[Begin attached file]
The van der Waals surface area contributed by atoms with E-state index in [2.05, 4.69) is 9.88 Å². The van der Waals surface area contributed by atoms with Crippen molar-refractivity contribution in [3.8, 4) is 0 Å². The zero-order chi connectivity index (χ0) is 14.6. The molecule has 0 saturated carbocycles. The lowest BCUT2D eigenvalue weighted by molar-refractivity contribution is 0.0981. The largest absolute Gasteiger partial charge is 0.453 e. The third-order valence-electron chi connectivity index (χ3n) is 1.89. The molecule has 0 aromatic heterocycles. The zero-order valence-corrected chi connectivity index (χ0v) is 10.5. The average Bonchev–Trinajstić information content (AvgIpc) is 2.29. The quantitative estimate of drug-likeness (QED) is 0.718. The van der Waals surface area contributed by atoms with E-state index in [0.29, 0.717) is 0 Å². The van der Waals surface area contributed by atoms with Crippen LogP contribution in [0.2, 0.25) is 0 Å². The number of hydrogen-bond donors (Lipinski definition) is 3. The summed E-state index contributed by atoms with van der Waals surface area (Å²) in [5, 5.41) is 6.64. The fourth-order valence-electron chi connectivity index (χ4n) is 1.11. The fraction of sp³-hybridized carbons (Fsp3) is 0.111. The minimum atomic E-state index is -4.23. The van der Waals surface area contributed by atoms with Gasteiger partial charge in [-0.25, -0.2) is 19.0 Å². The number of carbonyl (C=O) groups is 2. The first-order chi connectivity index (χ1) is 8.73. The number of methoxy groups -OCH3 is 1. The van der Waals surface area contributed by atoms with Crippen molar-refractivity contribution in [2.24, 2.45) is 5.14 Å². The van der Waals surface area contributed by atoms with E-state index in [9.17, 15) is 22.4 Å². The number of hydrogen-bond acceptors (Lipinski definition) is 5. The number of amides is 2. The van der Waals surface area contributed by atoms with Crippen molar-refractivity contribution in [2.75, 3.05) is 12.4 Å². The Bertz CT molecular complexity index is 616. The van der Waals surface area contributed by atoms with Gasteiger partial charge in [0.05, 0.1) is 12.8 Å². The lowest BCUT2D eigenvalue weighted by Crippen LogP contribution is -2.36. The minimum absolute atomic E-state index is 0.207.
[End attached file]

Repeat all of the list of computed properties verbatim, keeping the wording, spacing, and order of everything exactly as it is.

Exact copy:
The van der Waals surface area contributed by atoms with E-state index in [2.05, 4.69) is 9.88 Å². The van der Waals surface area contributed by atoms with Crippen molar-refractivity contribution in [3.8, 4) is 0 Å². The zero-order chi connectivity index (χ0) is 14.6. The molecule has 0 saturated carbocycles. The lowest BCUT2D eigenvalue weighted by molar-refractivity contribution is 0.0981. The largest absolute Gasteiger partial charge is 0.453 e. The third-order valence-electron chi connectivity index (χ3n) is 1.89. The molecule has 0 aromatic heterocycles. The zero-order valence-corrected chi connectivity index (χ0v) is 10.5. The average Bonchev–Trinajstić information content (AvgIpc) is 2.29. The quantitative estimate of drug-likeness (QED) is 0.718. The van der Waals surface area contributed by atoms with E-state index in [0.29, 0.717) is 0 Å². The van der Waals surface area contributed by atoms with Crippen LogP contribution in [0.2, 0.25) is 0 Å². The number of hydrogen-bond donors (Lipinski definition) is 3. The summed E-state index contributed by atoms with van der Waals surface area (Å²) in [5, 5.41) is 6.64. The fourth-order valence-electron chi connectivity index (χ4n) is 1.11. The fraction of sp³-hybridized carbons (Fsp3) is 0.111. The minimum atomic E-state index is -4.23. The van der Waals surface area contributed by atoms with Gasteiger partial charge in [-0.25, -0.2) is 19.0 Å². The number of carbonyl (C=O) groups is 2. The first-order chi connectivity index (χ1) is 8.73. The number of methoxy groups -OCH3 is 1. The van der Waals surface area contributed by atoms with Crippen molar-refractivity contribution in [2.24, 2.45) is 5.14 Å². The van der Waals surface area contributed by atoms with E-state index in [9.17, 15) is 22.4 Å². The number of hydrogen-bond acceptors (Lipinski definition) is 5. The number of amides is 2. The van der Waals surface area contributed by atoms with Crippen molar-refractivity contribution in [2.75, 3.05) is 12.4 Å². The Bertz CT molecular complexity index is 616. The van der Waals surface area contributed by atoms with Gasteiger partial charge in [0.05, 0.1) is 12.8 Å². The lowest BCUT2D eigenvalue weighted by Crippen LogP contribution is -2.36. The minimum absolute atomic E-state index is 0.207.